3. Automate the Experience

Automatic payments are becoming the norm. In 2018, Fiserv found 51 percent of households made an automatic, recurring online payment in the past 30 days, up from 45 percent in 2017. 

Look for those numbers to trend upward, especially for financial institutions that focus on making bill payment even easier and more personalized. People are used to providers such as Amazon anticipating the next step and offering to automate the process. Data enables those experiences – easy, intuitive, hassle-free – in financial services by matching billers to payments, suggesting better ways to pay and providing real-time information about payments. 

Make it easy for consumers to do what they need to do and get where they need to go. Always be teaching, reminding, advising and anticipating.

Leveraging real-time data and automation, your financial institution can send notifications, reminders and financial information the moment something happens, giving people the information they need to take immediate action. The more you can simplify financial routines and provide reassurance that their needs will be met, the more your organization will become an active advisor in people's lives.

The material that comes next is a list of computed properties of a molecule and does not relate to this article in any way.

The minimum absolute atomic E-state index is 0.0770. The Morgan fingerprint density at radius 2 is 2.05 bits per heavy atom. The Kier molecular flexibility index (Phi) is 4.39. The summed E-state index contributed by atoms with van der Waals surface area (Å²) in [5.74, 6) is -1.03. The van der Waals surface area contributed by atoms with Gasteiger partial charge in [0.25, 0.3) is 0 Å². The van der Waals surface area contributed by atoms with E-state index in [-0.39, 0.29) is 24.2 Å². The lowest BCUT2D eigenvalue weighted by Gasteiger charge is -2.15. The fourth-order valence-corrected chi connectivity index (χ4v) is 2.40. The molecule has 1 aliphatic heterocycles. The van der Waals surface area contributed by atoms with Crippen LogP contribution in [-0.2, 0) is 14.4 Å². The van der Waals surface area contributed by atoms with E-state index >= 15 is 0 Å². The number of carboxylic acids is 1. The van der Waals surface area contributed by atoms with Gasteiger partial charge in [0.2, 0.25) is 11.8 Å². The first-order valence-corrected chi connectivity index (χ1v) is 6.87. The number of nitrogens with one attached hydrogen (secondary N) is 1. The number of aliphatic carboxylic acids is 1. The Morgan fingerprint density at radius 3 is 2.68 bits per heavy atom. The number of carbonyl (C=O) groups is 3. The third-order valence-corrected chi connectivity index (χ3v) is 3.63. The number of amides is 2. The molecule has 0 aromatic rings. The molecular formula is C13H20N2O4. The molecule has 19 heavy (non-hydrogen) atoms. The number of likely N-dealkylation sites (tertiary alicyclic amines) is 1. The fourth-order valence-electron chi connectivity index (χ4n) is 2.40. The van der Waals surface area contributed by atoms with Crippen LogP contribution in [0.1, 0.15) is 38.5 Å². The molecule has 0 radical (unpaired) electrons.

An Intelligent Bill Pay Experience

People want their bank or credit union to help them meet their financial management and payment needs. How that happens will change with the advent of new technologies. 

People are already turning to innovations such as voice and speech recognition for authentication and easy login to their accounts. All-in-one devices link location with payment data. Disney's MagicBand wristband, for example, stores park tickets, ride reservations and payment information to create a seamless, personalized vacation experience. Google innovations include automatically scanning Gmail messages for notices about package deliveries, flight times, restaurant invitations and bill reminders and then using that information to send alerts and notifications. 

Innovations that take similar advantage of consumer information are quickly making their way into financial services. Using a data-driven approach, financial institutions can create profound, differentiated and engaging digital experiences that have a positive effect on financial health and wellness.